On one of my travels, I once invoked my mentor/coach to put into words what rugby meant to him. With gusto and a reflective amour-propre, he said, ‘It’s a way of life’. Behind the crude exterior of the game is a sophistication and art that typify a culture that is ingrained deep in its roots. Burly men and women who are at loggerheads on the field assume timid demeanors in front of the referee. This discipline meets camaraderie off the pitch when teams often congregate over a drink post the match, putting aside their differences.
But is this culture prevalent in India? Rugby is growing and its numbers will more than surprise you. India ranks second in Asia, behind Japan, and fifth worldwide with reference to mass participation in the ‘Get Into Rugby’ programme. Yes, there is a huge gulf in class with respect to the standards in rugby but strength in numbers helps lay a solid foundation for the sport to grow its wingspan.
Having been introduced in the colonial era, rugby in India has a rich history in Mumbai, through the Bombay Gymkhana Club, and Kolkata, via the Calcutta Cricket and Football Club. Both clubs play host to the All India, which takes place every year, alternating between the two home grounds, and boast of an enviable infrastructure. The club structure today has trickled into government organisations with teams being fielded from the police forces as well as the army, a side that has dominated proceedings in the national circuit in recent past. The entire length of the country is engaged in the sport from Jammu and Kashmir to Tamil Nadu.
But rugby has gone beyond chasing an oval ball for some. Paul Walsh, a former British diplomat, has dedicated his life to Jungle Crows – a firm, which he helped establish and based out of Kolkata, that nurtures young children from disadvantaged backgrounds through rugby. Along with the Foundation, Paul has also started #KheloRugby ‘ an initiative that addresses a range of social issues through a dose of rugby. The social project has touched 1000 lives and aims to impact several more, having already been recognised by the international governing body for the game ‘ World Rugby. Paul’s effervescent smile permeates through to his boys and girls who have become a cornerstone of Indian rugby. Sport truly does transcend more than just boundaries.
The nature of clubs that exist in the country epitomises rugby as a sport. Not all are the same but they are all integral to the Rugby India cog. And the integration would be incomplete without the inclusion of women’s rugby. Beginning in pockets, women’s rugby has started to find its feet and, in recent past, taken over the mantle of propagating the sport to the masses. The national team’s silver medal at the Asian Rugby Women’s Sevens Trophy in Laos helped shine the spotlight on the sport in the country with even the Honourable Prime Minister making note of this achievement in his ‘Mann Ki Baat’. Captain Neha Pardeshi, who has seen the growth of the sport since women’s rugby’s first steps in the country, is upbeat about the change that’s already sweeping the sport, “Initially, the sheer physicality would ward off potential players but today, even parents are pushing their children to take to the sport.”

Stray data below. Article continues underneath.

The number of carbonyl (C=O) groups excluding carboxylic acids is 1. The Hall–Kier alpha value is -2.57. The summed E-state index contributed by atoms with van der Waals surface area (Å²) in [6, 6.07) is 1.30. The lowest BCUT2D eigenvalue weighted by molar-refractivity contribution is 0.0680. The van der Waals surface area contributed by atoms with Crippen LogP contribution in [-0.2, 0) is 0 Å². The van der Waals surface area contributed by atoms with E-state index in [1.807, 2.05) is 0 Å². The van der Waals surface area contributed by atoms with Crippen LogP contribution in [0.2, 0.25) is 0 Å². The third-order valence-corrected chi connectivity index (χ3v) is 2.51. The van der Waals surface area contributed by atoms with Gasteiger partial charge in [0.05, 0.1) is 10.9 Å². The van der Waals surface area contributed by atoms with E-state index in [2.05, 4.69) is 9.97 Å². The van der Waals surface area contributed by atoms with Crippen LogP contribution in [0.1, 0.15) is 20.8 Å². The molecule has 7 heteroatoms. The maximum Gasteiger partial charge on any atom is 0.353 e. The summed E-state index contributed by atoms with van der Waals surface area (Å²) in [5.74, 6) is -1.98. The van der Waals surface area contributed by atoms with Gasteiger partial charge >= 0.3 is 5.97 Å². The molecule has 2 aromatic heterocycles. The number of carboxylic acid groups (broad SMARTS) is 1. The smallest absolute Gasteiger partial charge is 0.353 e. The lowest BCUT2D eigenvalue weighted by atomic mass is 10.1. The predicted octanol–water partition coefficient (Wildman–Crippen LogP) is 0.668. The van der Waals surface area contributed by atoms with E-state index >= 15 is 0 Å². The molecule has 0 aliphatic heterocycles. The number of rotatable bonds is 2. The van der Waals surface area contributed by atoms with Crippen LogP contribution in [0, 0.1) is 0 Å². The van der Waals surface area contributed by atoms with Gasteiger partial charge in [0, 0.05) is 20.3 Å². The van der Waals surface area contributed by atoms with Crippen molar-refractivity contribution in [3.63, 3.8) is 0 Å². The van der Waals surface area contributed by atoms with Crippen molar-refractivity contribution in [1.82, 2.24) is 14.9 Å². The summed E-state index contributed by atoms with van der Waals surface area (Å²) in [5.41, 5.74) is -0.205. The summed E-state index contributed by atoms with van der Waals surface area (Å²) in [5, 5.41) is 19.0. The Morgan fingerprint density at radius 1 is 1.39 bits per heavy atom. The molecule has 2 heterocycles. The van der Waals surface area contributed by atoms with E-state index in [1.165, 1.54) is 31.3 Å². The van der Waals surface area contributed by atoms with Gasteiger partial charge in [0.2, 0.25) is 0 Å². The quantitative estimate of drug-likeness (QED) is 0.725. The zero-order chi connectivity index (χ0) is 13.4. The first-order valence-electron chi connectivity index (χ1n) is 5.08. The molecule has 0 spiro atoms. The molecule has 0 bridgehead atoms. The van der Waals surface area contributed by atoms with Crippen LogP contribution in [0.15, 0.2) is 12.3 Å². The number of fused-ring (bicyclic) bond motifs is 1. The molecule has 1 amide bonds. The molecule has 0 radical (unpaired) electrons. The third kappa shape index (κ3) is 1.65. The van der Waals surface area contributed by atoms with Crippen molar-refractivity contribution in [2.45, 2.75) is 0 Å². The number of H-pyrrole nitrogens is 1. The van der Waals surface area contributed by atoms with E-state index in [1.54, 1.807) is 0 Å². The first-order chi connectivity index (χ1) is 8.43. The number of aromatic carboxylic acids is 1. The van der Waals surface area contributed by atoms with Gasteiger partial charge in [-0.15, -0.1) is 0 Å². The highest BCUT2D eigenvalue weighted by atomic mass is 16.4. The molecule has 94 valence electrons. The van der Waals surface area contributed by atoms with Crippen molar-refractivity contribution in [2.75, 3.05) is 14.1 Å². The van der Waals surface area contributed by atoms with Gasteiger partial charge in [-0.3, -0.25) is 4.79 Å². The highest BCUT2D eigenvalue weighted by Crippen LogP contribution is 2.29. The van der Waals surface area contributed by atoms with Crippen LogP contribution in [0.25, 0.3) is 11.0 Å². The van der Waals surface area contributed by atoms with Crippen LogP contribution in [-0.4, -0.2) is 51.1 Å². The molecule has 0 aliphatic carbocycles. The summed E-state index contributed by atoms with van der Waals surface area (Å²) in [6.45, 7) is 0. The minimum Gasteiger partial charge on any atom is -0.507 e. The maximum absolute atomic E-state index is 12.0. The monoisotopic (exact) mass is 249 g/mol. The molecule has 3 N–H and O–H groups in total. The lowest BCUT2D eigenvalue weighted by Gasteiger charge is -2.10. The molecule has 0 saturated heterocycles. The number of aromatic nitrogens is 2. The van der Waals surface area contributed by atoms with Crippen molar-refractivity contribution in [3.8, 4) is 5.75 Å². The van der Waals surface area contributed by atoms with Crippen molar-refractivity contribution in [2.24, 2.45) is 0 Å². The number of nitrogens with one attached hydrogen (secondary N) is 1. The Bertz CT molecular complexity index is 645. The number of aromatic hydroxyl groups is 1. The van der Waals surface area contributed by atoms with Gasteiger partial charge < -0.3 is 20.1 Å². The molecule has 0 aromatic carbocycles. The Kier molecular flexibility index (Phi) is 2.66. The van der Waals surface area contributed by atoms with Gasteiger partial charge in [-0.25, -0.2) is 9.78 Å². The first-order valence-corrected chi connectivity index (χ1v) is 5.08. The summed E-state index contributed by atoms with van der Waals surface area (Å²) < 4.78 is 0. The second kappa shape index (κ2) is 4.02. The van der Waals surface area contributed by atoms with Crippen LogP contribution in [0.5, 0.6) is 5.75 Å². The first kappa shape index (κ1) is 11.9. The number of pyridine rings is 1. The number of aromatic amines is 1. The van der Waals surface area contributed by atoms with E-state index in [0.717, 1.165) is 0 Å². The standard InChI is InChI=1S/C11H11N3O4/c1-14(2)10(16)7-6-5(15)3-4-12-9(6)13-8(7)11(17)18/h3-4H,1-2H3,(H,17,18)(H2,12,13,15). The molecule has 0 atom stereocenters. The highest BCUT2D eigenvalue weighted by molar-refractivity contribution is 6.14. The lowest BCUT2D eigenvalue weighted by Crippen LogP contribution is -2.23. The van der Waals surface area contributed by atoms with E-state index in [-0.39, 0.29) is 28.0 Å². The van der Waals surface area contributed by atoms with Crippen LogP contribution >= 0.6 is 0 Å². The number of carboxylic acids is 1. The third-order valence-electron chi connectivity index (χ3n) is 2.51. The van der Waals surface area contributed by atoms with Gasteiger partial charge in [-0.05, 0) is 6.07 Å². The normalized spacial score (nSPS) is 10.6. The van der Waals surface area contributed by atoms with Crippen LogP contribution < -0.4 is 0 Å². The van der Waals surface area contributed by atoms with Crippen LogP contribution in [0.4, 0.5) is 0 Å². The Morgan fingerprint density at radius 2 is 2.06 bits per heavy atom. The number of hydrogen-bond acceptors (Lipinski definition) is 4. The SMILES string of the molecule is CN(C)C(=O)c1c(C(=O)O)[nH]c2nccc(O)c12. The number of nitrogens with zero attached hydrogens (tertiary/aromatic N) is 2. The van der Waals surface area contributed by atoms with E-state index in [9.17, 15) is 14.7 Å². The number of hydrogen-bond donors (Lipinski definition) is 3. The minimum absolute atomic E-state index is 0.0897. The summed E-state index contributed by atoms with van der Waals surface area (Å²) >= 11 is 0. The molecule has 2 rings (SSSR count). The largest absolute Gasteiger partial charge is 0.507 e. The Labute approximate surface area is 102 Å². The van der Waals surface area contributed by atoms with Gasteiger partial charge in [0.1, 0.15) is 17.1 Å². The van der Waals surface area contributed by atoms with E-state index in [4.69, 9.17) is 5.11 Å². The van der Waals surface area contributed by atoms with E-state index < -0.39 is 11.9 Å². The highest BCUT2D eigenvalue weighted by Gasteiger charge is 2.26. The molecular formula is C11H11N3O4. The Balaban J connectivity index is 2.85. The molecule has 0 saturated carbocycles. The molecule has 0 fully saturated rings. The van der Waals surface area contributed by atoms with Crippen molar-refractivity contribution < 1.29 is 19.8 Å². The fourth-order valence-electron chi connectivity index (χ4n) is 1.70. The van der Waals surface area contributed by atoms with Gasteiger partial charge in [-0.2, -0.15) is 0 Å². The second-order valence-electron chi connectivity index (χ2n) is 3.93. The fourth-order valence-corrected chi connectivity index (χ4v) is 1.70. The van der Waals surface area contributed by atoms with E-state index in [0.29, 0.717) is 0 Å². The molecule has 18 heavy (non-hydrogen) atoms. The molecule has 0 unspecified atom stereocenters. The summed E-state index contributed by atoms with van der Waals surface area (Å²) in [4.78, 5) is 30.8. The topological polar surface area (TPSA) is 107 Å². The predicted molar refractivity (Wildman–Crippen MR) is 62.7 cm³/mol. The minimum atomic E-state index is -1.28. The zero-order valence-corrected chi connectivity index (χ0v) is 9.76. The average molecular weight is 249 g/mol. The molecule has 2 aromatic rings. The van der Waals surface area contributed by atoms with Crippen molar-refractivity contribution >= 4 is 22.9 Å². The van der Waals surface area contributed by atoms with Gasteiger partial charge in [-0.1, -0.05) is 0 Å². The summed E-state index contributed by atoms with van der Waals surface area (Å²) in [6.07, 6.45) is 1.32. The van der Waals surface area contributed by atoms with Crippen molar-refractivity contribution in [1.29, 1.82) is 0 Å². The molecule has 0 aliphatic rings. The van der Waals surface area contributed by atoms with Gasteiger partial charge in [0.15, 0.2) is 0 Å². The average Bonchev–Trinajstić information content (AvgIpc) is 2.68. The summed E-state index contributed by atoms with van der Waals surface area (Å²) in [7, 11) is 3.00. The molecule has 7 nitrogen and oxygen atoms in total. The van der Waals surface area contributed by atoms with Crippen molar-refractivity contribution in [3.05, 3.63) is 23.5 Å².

Having rubbed shoulders with some of the best in the world, Neha feels that the national team needs more time together. “Training camps of late have been much more synchronized”, all of which has been made possible with Soci t G n rale coming on board to lend weight to not just the national teams but also to the grassroots development of the sport. Neha’s performances on the pitch have seen her rake in a nutrition sponsor, something she shyly alludes to.
As the national teams plough ahead, the focus of India’s parent body ‘ Rugby India is grassroots development. General Manager of Rugby India, Nasser Hussain, believes that the bottom-up approach coupled with the national team’s progress bodes well for the game in the country in the long run, ‘Given its demography, India, along with China, is a captive market for World Rugby’. Nasser reckons that sport’s inclusion under the Corporate Social Responsibility banner will be instrumental in the growth of Rugby India, a firm registered as a not-for-profit.
India’s platonic relationship with sports has hampered progress but there’s solace in the fact that the only way from here is up. Physical attributes have often been cited as qualities that Indians don’t possess, but the argument is left suspect when Indian wrestlers and boxers are often found contending for medals on the international stage. And our women in blue seem to be dispelling the myth, of late, with the oval ball as well. Breaking stereotypes has become the stereotype in today’s world but just how far can Rugby India’s boat sail?